Pyrantel Pamoate 360 mg/mL, Oral Suspension, 250mL
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Worms are a normal occurrence in horses and are usually present in most horses at varying levels of infestation. How a horse acquires worms depends on the lifecycle of the worm; in most cases, eggs are ingested from an infected pasture and develop inside the horse’s gut or lungs where they have the potential to cause disease. Eggs produced by the adult worm are shed in the feces to increase existing worm burdens on the pasture and to potentially infect new horses.1
Worms cause minimal problems when they are present in low numbers, however, when they proliferate, they can severely affect a horse’s physical constitution and can result in poor body condition, colic and general ill health.1 In serious cases of infestation, they can also damage a horse’s intestines and other internal organs, sometimes causing irreversible harm and potentially fatal consequences.
Worms Affecting Horses
The most common species of worms affecting horses include:
Large Redworms (Strongyles): These are among the most dangerous internal parasites that infest horses. They burrow through the lining of the gut wall and travel through the blood vessels of the gut, causing bleeding and significant tissue damage. Heavy infestations can cause rapid weight loss, diarrhea and colic. Severe cases of infection have led to death in horses.1
Small Redworms (Cyathostomes): These are the most common internal parasite in equines. The cyathostome larvae hibernate in the gut wall during winter. Their emergence in spring causes severe damage to the intestines.2 Infestations can cause weight loss, diarrhea and colic. Mass emergence of these worms in the spring can lead to fatal consequences.
Roundworms (Ascarids): Adult roundworms can grow to 50cm (20 in) in length. These also burrow through the gut wall and migrate to the liver and lungs. The larvae are coughed up and swallowed by the horse, where they mature into adults within the gut; these in turn lay more eggs. Due to their size, roundworms are particularly dangerous to foals and young horses. They can cause respiratory symptoms (e.g., cough, nasal discharge) as the larvae migrate through the lungs, and can cause gastrointestinal symptoms such as weight loss, diarrhea, or a pot-bellied appearance.2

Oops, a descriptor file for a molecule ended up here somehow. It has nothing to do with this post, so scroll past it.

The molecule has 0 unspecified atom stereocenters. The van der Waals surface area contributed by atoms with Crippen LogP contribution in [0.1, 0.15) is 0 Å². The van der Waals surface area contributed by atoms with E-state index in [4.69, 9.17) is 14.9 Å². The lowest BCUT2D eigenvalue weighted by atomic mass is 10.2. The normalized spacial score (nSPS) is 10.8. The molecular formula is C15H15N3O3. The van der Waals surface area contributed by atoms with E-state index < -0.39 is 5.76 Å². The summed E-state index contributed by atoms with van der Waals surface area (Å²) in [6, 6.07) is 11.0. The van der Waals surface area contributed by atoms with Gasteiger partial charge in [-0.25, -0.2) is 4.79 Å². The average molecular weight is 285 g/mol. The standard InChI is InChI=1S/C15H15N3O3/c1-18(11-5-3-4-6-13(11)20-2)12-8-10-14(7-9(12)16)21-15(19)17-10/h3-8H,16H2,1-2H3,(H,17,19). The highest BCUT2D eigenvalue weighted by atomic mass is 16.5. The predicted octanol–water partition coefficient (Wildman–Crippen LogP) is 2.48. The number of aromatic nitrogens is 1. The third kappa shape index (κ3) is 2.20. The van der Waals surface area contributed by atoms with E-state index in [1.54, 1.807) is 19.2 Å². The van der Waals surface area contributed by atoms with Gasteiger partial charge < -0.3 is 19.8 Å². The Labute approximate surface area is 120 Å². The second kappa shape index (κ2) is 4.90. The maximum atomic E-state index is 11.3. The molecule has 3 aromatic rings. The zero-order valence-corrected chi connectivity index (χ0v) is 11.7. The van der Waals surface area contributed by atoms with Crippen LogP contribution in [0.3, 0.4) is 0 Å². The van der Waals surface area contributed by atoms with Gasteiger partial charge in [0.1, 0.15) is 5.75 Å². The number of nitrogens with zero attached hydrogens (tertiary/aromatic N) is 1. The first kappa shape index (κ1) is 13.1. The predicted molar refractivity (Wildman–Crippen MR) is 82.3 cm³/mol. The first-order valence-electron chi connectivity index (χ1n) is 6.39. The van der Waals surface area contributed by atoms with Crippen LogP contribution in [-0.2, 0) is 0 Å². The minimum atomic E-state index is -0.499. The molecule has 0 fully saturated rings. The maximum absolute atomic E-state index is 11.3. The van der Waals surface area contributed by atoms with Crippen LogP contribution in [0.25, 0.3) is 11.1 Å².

Pinworms (Oxyuris): Pinworms worms live in the horse’s rectum and only exit to lay their eggs around the perineum.1,2 This results in severe itching, thus the most common clinical sign of pinworms is a horse continuously rubbing its rear. Persistent scratching often results in hair loss and open sores around the tail head, which can become infected.
Threadworms (Onchocerca): This is an equine parasite that is more often found in tropical climates, but is still occasionally seen in other regions.1 Also called neck threadworms, these worms live in the large nuchal ligament that runs from the poll to the withers.2 Threadworms often remain dormant in adult horses and transfer to newborn foals via the mare’s milk. This can lead to diarrhea and anemia in foals.
Tapeworms (Cestodes): Tapeworms can grow to significant length. These worms cluster at the junction between the small and large intestines where they can cause digestive disturbances, loss of condition, colic and fatal blockages.1 Horses typically become infected indirectly through eating infected forage mites found on grass.2
Pyrantel Pamoate and for Worms in Horses
Pyrantel pamoate is a carbamate (one of five classes of deworming agents designated by their chemical structure and mode of action). It has a wide margin of safety and is excellent against all common worm parasites except bots. Pyrantel pamoate is a depolarizing neuromuscular blocking agent which causes a sudden contraction in the worms, followed by paralysis, causing them to lose their grip on the intestinal wall.3
Pyrantel pamoate is FDA approved in horses for the removal of large strongyles (Stronglylus vulgaris, S. edentatus, S. equinus), small strongyles (Trichonema spp and Triodontophorus spp.), pinworms (Oxyuris equi, Probstmayria vivipara), large roundworms and tape worms.3,4 Only worms in the horse’s intestine are vulnerable to pyrantel pamoate, meaning that deworming must be repeated minimally 2-4 weeks after the first deworming.
Pyrantel at twice the recommended dose is active against ileocecal tapeworms (e.g., Anoplocephala perfoliata); however, resistance has been reported.4
Where to buy Pyrantel Pamoate
Pyrantel Pamoate is available in the U.S. through pharmaceutical manufacturers and through veterinary custom compounding companies. PYRANTEL PAMOATE 360 MG/ML, ORAL SUSPENSION 250ML by NexGen Pharmaceuticals is indicated for the treatment and control of infections of large strongyles, small strongyles, pinworms and large roundworms in horses.
This product carries several potential drug interactions. Please consult your veterinarian prior to beginning any treatment regimen.
FOR RX ONLY: A valid prescription from a licensed veterinarian is required for dispensing this medication.
4Plumb’s Veterinary Drugs.